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Excommunicated wine

Cayetano Garijo and Javier Krauel in the winery.
Cayetano Garijo and Javier Krauel in the winery. / DANIEL MALDONADO
  • The Antigua Casa de Guardia is producing sacramental wine again, fifty years after the owner was imprisoned

The Antigua Casa de Guardia is an institution in Malaga. Its bar in the centre of the city is one of the oldest businesses in the province. This year it is celebrating its 177th anniversary.

It was founded in 1840 by José de la Guardia, who was appointed governor of Soria by Queen Isabel II. He sold the winery to Enrique Navarro, who ran it until 1895. When he died childless, two of his workers, brothers José and Antonio Ruiz Luque, took it over. In 1932 one of their nephews José Garijo Ruiz ran it and stayed as director until 1996. Between the 60s and 80s, the university student movement and Malaga cultural society took over. Garijo also ran the winery where the wines that were sold in the bar were made, and which has now become a tourist attraction.

One of the winery's most sought after products was its sacramental wine. José was a Roman Catholic until his death. However, in 1939 he was tried and sentenced to seven years in prison for belonging to an illegal association, the Malaga Masons,” says Cayetano Garijo, current director of the winery. The jail sentence led to excommunication. “My grandfather fought until he was able to get reinstated by the Church in 1978, and he proudly remained a Roman Catholic until the end of his days,” says his grandson.

When excommunicated, José Garijo, who until then was the largest provider of sacramental wine in the province, reached an agreement in 1947 with his friends Carlos Javier and Juan Krauel. “They both helped him to continue selling the wine to the church. Bodegas Antigua Casa de Guardia continued to make the sacramental wine, but Krauel was the one who delivered it from his cellar. The churches and parishes were both aware of this but they knew that my grandfather was a good person,” explains Cayetano.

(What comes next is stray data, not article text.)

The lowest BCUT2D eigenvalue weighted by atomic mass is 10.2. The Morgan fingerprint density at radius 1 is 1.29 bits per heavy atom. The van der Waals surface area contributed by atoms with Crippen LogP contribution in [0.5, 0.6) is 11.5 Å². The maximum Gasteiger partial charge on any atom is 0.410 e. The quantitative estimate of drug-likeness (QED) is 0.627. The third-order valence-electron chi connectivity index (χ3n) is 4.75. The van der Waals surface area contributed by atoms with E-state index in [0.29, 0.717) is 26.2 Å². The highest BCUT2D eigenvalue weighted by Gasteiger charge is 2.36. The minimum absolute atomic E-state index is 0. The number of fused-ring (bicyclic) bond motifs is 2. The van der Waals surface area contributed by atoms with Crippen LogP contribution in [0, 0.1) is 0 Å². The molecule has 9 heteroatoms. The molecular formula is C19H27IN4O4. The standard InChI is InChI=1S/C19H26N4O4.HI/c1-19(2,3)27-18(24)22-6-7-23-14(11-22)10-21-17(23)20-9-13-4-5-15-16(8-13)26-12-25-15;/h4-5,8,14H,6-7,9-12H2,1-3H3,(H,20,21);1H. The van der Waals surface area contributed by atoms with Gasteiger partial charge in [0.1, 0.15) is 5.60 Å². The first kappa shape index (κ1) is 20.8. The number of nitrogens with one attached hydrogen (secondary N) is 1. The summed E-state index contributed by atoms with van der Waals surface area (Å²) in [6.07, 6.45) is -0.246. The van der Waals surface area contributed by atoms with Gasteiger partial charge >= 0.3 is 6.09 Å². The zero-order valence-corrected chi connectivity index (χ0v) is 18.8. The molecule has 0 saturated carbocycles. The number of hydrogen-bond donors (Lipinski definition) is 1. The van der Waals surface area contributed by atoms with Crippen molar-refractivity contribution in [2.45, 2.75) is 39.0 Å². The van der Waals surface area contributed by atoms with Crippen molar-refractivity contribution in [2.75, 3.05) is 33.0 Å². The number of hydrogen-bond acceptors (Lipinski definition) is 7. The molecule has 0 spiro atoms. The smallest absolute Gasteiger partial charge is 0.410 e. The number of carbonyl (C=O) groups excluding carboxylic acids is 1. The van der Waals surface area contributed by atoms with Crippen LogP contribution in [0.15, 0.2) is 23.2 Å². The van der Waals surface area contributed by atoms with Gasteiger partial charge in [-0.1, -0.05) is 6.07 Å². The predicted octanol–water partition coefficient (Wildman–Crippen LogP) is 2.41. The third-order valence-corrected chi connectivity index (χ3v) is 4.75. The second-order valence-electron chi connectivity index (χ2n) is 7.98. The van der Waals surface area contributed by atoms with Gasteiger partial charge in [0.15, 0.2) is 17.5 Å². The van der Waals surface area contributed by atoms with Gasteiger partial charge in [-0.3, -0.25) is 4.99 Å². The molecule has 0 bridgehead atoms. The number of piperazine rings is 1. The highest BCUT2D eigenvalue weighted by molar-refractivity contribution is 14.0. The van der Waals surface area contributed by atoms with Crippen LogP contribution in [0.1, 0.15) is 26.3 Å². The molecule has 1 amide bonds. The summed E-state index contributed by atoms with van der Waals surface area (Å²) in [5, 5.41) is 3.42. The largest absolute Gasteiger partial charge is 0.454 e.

In 1968, Bodega Krauel closed its doors. It was then that José Garijo stopped making wine as a sign of respect to his friend. From that date until today the churches and parishes have purchased wine from different wineries.

Now, half a century later, his grandson Cayetano Garijo and Carlos Krauel's grandson, Javier Krauel have joined forces again. Garijo is now the one who is helping Krauel to make a vermouth following the 1885 family recipe of the old Krauel company, while they get all the paperwork completed that will allow them to reopen the family winery.

Last year the Antigua Casa de Guardia became an official supplier to the cathedral, providing them with a 64-litre wine barrel for mass. Now the winery is producing bottled wine to offer to the churches of the Diocese of Malaga. “It respects the Eucharistic Congress held in Barcelona in 1948 where the rules for making the sacramental wine are established and we believe that we can resupply a large number of the churches in Malaga,” says Cayetano Garijo.